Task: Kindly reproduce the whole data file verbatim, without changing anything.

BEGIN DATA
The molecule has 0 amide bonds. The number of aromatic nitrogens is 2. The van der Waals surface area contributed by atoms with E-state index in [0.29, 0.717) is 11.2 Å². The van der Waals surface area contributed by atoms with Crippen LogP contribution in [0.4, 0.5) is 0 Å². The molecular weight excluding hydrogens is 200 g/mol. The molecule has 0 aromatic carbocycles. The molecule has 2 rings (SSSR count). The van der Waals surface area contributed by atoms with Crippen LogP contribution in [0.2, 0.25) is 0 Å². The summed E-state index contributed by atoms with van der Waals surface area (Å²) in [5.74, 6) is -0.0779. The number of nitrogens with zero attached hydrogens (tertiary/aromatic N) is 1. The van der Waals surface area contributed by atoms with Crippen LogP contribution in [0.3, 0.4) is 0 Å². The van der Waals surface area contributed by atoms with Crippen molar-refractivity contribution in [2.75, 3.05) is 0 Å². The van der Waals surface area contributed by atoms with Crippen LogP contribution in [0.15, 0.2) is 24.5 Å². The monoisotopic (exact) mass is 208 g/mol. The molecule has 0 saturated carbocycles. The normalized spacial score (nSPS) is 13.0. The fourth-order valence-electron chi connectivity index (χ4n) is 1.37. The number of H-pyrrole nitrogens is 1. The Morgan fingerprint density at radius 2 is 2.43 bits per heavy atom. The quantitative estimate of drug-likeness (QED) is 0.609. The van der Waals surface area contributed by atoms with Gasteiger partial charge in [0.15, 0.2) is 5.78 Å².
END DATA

The molecule has 0 amide bonds. The number of aromatic nitrogens is 2. The van der Waals surface area contributed by atoms with E-state index in [0.29, 0.717) is 11.2 Å². The van der Waals surface area contributed by atoms with Crippen LogP contribution in [0.4, 0.5) is 0 Å². The molecular weight excluding hydrogens is 200 g/mol. The molecule has 0 aromatic carbocycles. The molecule has 2 rings (SSSR count). The van der Waals surface area contributed by atoms with Crippen LogP contribution in [0.2, 0.25) is 0 Å². The summed E-state index contributed by atoms with van der Waals surface area (Å²) in [5.74, 6) is -0.0779. The number of nitrogens with zero attached hydrogens (tertiary/aromatic N) is 1. The van der Waals surface area contributed by atoms with Crippen LogP contribution in [0.3, 0.4) is 0 Å². The van der Waals surface area contributed by atoms with Crippen molar-refractivity contribution in [2.75, 3.05) is 0 Å². The van der Waals surface area contributed by atoms with Crippen LogP contribution in [0.15, 0.2) is 24.5 Å². The monoisotopic (exact) mass is 208 g/mol. The molecule has 0 saturated carbocycles. The normalized spacial score (nSPS) is 13.0. The fourth-order valence-electron chi connectivity index (χ4n) is 1.37. The number of H-pyrrole nitrogens is 1. The Morgan fingerprint density at radius 2 is 2.43 bits per heavy atom. The quantitative estimate of drug-likeness (QED) is 0.609. The van der Waals surface area contributed by atoms with Gasteiger partial charge in [0.15, 0.2) is 5.78 Å².